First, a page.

Photo: Walker Evans

Anna Kavan
(1901 - 1968)

Anna Kavan was born Helen Emily Woods on April 10, 1901 in Cannes, France of English parents (Claude Charles Edward Woods and Helen Bright). She was raised and educated in Europe and California. While the family was in Southern California, the father committed suicide; Helen was thirteen.

She married (and divorced) twice. The first marriage (at age seventeen, to Donald Ferguson) took her to Burma, where she began writing. She had a son (Brian Ferguson). The second marriage (in 1931, to artist Stuart Edmonds) took her to Bledlow Cross, the Chilterns, England where she bred bulldogs. She also lived in France, Switzerland, New York, Australia, and New Zealand before settling in London.

Owing to a painful spinal disease, Kavan was a heroin addict for thirty years -- a fact not made public until after her death, when her friend, the writer Rhys Davies, revealed it in his introduction to Julia and the Bazooka (1970). She also used amphetamines on a daily basis when writing and spent two long periods in mental hospitals in Switzerland and England. She attempted suicide at least three times -- in 1938 after her second marriage fell apart, in 1942 after the death of her son in World War II, and in 1964 when her friend and co-author Dr. Karl Theodor Bluth died. When Rhys Davies found Anna dead in December 1968, it was with a full syringe beside her; in his words, "Her palliative had not obliterated the last moment."

Besides being an acclaimed author, Kavan was also considered a talented painter (of "bizarre studies of tormented women") and a successful interior decorator. An exhibition of her "Landscapes in Oil" was held in 1935 at Wertheim Gallery in London. During World War II she worked in New York as a researcher for a military psychiatric unit. In 1942 she was an editorial assistant Horizon magazine, which published some of her stories and book reviews, and also worked intermittently as an editorial assistant to Cyril Connolly. In 1950 she established the architecture and design firm Kavan Properties, and through the 1960s she bought and renovated old houses in London. She herself designed her final home and oversaw its construction. A number of articles were published in the English press concerning her interior design work.

Her early novels of the 1920s and 1930s were conventional stories of the "Home Counties," classified as manners and customs fiction and published under her married name, Helen Ferguson. But after she moved to New York in 1939 and legally changed her name to Anna Kavan (from a character in A Stranger Still, her fifth published novel), her books would share the same shelf as Kafka -- for alphabetical as well as other reasons. According to Rhys Davies, "Kafka's work was found to contain the modern scriptures." Thereafter, her stories and novels explored dark and twilight regions of the human mind, with enough occasional sunlight to allow us to recognize what we have seen. Ana´s Nin, in her poetic literary study The Novel of the Future (1968), praised Kavan for such "nocturnal writing" -- alongside Djuna Barnes, John Hawkes, and others -- and called Asylum Piece (1940) "a classic equal to the work of Kafka."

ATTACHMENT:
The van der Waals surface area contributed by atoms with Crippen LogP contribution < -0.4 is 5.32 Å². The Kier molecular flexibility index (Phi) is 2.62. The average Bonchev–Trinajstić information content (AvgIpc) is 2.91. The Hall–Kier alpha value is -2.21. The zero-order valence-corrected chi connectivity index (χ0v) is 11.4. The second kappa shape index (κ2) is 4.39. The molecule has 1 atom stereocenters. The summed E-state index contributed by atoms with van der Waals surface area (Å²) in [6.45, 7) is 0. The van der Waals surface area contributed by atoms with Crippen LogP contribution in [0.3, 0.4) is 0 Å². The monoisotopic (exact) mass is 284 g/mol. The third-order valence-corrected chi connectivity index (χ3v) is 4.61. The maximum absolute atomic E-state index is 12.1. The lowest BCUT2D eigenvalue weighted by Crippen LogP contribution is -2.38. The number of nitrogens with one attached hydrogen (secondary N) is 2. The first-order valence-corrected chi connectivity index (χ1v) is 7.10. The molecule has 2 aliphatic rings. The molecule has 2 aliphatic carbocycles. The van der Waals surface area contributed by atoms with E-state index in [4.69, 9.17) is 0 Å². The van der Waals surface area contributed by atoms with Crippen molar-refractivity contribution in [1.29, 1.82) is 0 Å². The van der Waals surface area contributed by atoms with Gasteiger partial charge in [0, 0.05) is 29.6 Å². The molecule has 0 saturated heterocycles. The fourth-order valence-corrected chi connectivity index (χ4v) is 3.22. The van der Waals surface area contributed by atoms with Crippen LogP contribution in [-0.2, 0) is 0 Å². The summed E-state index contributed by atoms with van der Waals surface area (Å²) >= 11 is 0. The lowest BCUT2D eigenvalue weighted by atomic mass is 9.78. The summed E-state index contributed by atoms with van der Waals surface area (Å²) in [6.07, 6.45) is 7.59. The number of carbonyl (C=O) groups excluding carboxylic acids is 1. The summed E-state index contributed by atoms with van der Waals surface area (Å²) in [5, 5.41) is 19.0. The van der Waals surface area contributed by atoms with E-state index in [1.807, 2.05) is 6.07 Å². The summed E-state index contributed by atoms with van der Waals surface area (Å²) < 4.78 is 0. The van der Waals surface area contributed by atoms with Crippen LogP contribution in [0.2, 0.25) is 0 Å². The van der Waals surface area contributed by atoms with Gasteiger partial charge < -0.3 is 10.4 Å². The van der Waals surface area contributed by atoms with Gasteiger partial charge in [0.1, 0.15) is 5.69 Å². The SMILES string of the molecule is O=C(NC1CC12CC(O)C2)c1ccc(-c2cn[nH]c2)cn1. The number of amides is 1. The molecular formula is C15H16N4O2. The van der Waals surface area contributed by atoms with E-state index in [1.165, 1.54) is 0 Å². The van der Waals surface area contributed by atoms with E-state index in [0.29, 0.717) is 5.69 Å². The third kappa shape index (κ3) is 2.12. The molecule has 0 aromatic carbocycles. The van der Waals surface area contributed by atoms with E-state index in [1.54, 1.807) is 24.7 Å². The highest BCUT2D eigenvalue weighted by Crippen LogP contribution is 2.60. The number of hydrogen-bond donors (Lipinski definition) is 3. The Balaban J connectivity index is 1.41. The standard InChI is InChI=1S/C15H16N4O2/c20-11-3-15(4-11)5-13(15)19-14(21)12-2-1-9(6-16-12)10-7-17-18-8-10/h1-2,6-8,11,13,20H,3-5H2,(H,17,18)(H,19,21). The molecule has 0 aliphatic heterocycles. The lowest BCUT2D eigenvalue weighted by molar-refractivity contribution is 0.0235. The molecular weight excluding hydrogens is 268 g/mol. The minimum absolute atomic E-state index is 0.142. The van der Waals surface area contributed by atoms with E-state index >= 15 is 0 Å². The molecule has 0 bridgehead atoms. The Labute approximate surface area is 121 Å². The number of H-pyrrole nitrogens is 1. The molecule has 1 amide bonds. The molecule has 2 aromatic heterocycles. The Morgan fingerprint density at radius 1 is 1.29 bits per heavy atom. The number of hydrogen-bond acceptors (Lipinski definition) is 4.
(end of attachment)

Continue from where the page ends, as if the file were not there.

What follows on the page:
The brilliant and memorable novel Ice (1967) is generally considered Kavan's masterpiece. It is sometimes classified as science fiction (Brian W. Aldiss, who wrote the introduction to the American edition, selected the novel as science fiction work of the year), but it is perhaps the most Kafkaesque of her works (Eagles Nest is a close second in this regard). Sleep Has His House (aka House of Sleep, 1948 and 1947, respectively) and Julia and the Bazooka (1970) are also highly recommended. Recent posthumous publications of Kavan's manuscripts from the McFarlin Library (see below) include Mercury (1994) (MS title, "The Words of Mercury Are Harsh After The Songs Of Apollo") and The Parson (1995). Peter Owen Publishers of London has been her primary publisher since 1947 and seems intent on keeping Anna Kavan in print. Her work has been translated into French, Italian, Spanish, Portuguese, Dutch, Danish, and Japanese.


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First posted: February 22, 1996
Last updated: January 13, 2011

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